No, Merck is initiating a market withdrawal in the United States to the pharmacy level. This means Vioxx will no longer be available at pharmacies.

15.  How can I report a serious side effect with Vioxx to FDA?

FDA encourages anyone aware of a serious adverse reaction to make a MedWatch report. You can report an adverse event in two ways:

16.  Where can I get more information?

You can obtain more information from Merck at:

To find out more about Vioxx from FDA:

  • Visit our Drug Information web page at: www.fda.gov/cder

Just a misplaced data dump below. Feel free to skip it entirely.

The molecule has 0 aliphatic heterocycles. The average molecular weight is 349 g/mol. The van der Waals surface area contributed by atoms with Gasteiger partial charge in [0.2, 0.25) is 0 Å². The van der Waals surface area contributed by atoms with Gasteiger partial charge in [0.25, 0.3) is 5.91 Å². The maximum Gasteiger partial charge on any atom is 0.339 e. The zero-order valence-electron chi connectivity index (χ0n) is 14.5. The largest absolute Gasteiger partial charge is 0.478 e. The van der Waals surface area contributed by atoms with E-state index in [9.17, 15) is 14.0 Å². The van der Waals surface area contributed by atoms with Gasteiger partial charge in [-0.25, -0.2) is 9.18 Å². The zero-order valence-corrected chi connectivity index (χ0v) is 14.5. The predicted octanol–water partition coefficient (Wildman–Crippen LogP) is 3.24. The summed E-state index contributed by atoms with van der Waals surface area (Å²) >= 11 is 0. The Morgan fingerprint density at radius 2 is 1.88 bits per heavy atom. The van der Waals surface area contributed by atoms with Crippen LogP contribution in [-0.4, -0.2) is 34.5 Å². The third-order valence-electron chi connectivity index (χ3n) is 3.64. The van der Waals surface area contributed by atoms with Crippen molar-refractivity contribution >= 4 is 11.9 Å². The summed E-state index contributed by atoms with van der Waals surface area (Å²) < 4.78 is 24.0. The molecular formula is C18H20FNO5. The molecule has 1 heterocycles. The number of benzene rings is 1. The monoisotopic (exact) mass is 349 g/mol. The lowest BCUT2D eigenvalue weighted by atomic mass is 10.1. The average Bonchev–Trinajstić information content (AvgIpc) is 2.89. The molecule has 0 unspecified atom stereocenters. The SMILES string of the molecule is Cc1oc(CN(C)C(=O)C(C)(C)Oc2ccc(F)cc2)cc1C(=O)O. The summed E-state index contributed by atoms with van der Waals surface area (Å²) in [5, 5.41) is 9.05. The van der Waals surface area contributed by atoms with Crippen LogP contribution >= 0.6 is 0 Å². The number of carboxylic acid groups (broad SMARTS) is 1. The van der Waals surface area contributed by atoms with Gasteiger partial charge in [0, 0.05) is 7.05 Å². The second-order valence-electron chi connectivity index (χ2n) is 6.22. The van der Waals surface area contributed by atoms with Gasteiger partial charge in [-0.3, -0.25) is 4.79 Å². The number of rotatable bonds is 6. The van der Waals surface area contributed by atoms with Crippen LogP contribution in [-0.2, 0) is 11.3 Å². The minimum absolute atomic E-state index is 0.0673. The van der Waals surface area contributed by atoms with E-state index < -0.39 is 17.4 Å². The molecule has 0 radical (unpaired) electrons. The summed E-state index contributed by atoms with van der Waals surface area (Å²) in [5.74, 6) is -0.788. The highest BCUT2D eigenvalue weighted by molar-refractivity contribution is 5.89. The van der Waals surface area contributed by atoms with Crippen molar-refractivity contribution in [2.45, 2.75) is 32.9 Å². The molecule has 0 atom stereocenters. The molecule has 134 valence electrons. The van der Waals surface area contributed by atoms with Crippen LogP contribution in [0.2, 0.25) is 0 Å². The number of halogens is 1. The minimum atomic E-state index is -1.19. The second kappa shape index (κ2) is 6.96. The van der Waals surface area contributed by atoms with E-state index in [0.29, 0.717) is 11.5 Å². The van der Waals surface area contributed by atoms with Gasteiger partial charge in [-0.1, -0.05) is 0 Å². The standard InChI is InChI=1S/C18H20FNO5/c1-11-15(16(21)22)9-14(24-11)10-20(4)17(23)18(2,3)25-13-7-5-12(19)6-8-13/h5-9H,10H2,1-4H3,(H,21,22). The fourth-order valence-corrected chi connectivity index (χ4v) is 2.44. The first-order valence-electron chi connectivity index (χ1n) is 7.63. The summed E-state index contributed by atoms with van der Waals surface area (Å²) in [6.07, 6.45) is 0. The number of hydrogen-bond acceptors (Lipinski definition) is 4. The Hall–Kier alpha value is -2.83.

• Call Drug Information at: 888-INFO-FDA (888-463-6332)

 

 

   
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NOTE: The information on this site is for education and support only. It is not medical advice and should not be construed as such. Always consult your physician if you have new or different symptoms. Never change your treatment regimen or add herbals, supplements, etc., without consulting your doctor.